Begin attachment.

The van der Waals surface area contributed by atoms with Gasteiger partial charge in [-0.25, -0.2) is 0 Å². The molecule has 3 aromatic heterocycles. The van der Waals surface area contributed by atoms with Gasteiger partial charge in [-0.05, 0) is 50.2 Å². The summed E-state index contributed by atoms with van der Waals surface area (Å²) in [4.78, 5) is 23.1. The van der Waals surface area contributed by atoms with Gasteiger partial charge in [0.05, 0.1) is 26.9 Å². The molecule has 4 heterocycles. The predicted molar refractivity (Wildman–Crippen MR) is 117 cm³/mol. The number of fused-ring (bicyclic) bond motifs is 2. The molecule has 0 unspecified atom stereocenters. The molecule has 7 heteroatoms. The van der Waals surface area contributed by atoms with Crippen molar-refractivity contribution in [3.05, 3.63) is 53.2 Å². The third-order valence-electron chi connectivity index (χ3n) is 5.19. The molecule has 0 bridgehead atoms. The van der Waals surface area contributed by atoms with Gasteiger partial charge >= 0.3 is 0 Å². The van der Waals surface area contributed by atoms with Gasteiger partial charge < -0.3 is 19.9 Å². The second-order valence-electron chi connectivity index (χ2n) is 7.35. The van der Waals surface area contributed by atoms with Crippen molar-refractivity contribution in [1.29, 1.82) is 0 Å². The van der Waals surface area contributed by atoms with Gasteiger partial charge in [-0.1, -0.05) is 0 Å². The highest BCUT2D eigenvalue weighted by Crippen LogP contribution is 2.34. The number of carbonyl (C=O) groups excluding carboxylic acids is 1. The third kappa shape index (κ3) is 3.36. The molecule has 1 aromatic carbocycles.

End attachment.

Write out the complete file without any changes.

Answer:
The van der Waals surface area contributed by atoms with Gasteiger partial charge in [-0.25, -0.2) is 0 Å². The molecule has 3 aromatic heterocycles. The van der Waals surface area contributed by atoms with Gasteiger partial charge in [-0.05, 0) is 50.2 Å². The summed E-state index contributed by atoms with van der Waals surface area (Å²) in [4.78, 5) is 23.1. The van der Waals surface area contributed by atoms with Gasteiger partial charge in [0.05, 0.1) is 26.9 Å². The molecule has 4 heterocycles. The predicted molar refractivity (Wildman–Crippen MR) is 117 cm³/mol. The number of fused-ring (bicyclic) bond motifs is 2. The molecule has 0 unspecified atom stereocenters. The molecule has 7 heteroatoms. The van der Waals surface area contributed by atoms with Crippen molar-refractivity contribution in [3.05, 3.63) is 53.2 Å². The third-order valence-electron chi connectivity index (χ3n) is 5.19. The molecule has 0 bridgehead atoms. The van der Waals surface area contributed by atoms with Gasteiger partial charge >= 0.3 is 0 Å². The van der Waals surface area contributed by atoms with Gasteiger partial charge < -0.3 is 19.9 Å². The second-order valence-electron chi connectivity index (χ2n) is 7.35. The van der Waals surface area contributed by atoms with Crippen molar-refractivity contribution in [1.29, 1.82) is 0 Å². The van der Waals surface area contributed by atoms with Gasteiger partial charge in [-0.1, -0.05) is 0 Å². The highest BCUT2D eigenvalue weighted by Crippen LogP contribution is 2.34. The number of carbonyl (C=O) groups excluding carboxylic acids is 1. The third kappa shape index (κ3) is 3.36. The molecule has 1 aromatic carbocycles.